Ornithologists recognize about 200 species of birds including the spotted eagle, osprey, white-tailed eagle, buzzard, goshawk, sparrow, hawk, kestrel, and wood grouse. The Echo Ponds are the habitat of various water birds, such as coot grebe, moorhen, duck, black stork, white-backed crane, as well as grey-headed and black woodpeckers.
Among the reptiles one can find aesculapian snake, smooth snake, grass-snake, sand lizard, and viviparous lizard. Amphibians are represented by the salamander, and by the smooth and crested newt. Numerous frogs include hut toad, common European, green and fire bellied toads, common spade foot and European tree frog.
The Roztocze Nature Conservancy Horse Guard is an association with legal status, allowed to appropriate all its monetary receipts for statutory aims i.e. protection of the natural environment. The intention of the founders was to attract students' attention to the need for nature protection, by taking advantage of students' interest in horse riding. On the basis of 1984 agreement with the Roztocze National Park authority, The Horse Guard has carried out both interventions and preventive actions in the area of the Park. During the first summer, the action was conducted on foot and lasted only two weeks. Currently, the Guard is on duty for three months (from July to September), and performs daily horseback patrolling of the Park. In 1992, after acquiring the legal status of an association, The Horse Guard bought horses and now is the only owner and user of them.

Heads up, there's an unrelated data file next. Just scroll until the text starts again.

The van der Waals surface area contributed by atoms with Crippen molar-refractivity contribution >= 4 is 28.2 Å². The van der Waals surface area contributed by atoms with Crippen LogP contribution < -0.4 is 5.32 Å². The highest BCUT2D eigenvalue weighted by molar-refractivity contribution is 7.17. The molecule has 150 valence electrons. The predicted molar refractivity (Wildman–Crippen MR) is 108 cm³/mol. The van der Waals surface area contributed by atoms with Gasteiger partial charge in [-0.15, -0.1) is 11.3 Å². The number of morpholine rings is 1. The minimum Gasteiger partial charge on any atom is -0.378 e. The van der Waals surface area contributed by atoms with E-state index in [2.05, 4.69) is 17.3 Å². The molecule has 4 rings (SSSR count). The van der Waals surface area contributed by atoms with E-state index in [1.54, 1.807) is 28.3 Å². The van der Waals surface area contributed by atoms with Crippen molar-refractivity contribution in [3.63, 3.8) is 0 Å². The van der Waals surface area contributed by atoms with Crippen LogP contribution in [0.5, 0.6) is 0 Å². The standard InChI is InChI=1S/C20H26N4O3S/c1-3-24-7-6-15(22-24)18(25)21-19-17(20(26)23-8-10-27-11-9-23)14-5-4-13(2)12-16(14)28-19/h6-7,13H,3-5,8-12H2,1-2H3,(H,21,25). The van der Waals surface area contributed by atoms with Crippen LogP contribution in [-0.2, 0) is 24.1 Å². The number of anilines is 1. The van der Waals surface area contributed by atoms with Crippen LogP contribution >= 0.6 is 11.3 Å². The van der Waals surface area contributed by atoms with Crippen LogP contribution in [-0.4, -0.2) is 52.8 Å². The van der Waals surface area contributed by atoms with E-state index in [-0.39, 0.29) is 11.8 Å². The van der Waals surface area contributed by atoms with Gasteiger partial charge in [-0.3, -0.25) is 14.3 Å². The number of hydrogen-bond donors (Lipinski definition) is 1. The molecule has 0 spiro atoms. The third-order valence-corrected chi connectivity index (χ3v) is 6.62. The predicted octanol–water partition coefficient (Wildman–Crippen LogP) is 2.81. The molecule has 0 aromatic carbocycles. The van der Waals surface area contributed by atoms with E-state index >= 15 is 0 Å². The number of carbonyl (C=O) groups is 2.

The Guard is also active in the area of Lublin and its vicinity, patrolling the forests and territory surrounding the Zemborzyce Water Reservoir in the Czerniejowice Territory of Protected Landscape. The patrols, which are mounted only, have an intervening and preventative character, and are the statutory activity of The Horse Guard. Other activities include widespread educational actions, including the organization of ecological meetings for children, and weekend activities aimed at awakening and enriching the ecological conscience of Lublin's citizens, who enjoy the area of Zemborzyce Reservoir and surrounding forests.
The very existence of The Horse Guard enables students to work actively for the protection of the environment. The Horse Guard has joined the other participants in the project of the State of Ecological Emergency, which intends to build a network of ecological organizations in the Lublin area.
|Babiogorski NP||Bialowieski NP||Biebrzanski NP||Bieszczadzki NP||Borow Tucholskich NP
||Stolowe Mountains NP
||Ujscie Warty NP